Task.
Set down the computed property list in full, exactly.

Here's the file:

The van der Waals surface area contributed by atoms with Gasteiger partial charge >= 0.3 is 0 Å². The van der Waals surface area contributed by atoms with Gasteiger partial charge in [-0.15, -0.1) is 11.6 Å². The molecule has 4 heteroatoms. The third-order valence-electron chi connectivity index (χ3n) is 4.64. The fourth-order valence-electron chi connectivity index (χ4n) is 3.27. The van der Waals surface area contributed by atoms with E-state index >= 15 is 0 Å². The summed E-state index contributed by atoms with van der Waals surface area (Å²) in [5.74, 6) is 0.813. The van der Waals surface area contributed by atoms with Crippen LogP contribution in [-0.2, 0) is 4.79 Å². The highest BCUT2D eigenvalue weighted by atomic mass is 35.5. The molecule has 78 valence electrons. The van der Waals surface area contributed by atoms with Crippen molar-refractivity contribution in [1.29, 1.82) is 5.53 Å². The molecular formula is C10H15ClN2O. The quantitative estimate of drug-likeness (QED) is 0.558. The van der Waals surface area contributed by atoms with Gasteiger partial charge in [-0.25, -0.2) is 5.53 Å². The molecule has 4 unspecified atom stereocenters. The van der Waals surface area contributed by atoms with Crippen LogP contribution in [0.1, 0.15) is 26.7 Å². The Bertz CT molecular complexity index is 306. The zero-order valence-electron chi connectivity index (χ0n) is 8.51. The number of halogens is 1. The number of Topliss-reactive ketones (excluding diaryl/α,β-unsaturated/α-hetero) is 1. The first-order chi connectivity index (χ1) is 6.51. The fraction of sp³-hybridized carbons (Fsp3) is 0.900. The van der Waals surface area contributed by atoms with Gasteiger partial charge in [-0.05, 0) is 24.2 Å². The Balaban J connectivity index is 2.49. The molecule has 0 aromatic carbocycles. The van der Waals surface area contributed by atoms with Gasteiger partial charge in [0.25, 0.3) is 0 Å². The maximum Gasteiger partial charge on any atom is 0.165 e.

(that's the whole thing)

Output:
The van der Waals surface area contributed by atoms with Gasteiger partial charge >= 0.3 is 0 Å². The van der Waals surface area contributed by atoms with Gasteiger partial charge in [-0.15, -0.1) is 11.6 Å². The molecule has 4 heteroatoms. The third-order valence-electron chi connectivity index (χ3n) is 4.64. The fourth-order valence-electron chi connectivity index (χ4n) is 3.27. The van der Waals surface area contributed by atoms with E-state index >= 15 is 0 Å². The summed E-state index contributed by atoms with van der Waals surface area (Å²) in [5.74, 6) is 0.813. The van der Waals surface area contributed by atoms with Crippen LogP contribution in [-0.2, 0) is 4.79 Å². The highest BCUT2D eigenvalue weighted by atomic mass is 35.5. The molecule has 78 valence electrons. The van der Waals surface area contributed by atoms with Crippen molar-refractivity contribution in [1.29, 1.82) is 5.53 Å². The molecular formula is C10H15ClN2O. The quantitative estimate of drug-likeness (QED) is 0.558. The van der Waals surface area contributed by atoms with Gasteiger partial charge in [-0.25, -0.2) is 5.53 Å². The molecule has 4 unspecified atom stereocenters. The van der Waals surface area contributed by atoms with Crippen LogP contribution in [0.1, 0.15) is 26.7 Å². The Bertz CT molecular complexity index is 306. The zero-order valence-electron chi connectivity index (χ0n) is 8.51. The number of halogens is 1. The number of Topliss-reactive ketones (excluding diaryl/α,β-unsaturated/α-hetero) is 1. The first-order chi connectivity index (χ1) is 6.51. The fraction of sp³-hybridized carbons (Fsp3) is 0.900. The van der Waals surface area contributed by atoms with Gasteiger partial charge in [-0.05, 0) is 24.2 Å². The Balaban J connectivity index is 2.49. The molecule has 0 aromatic carbocycles. The van der Waals surface area contributed by atoms with Gasteiger partial charge in [0.25, 0.3) is 0 Å². The maximum Gasteiger partial charge on any atom is 0.165 e.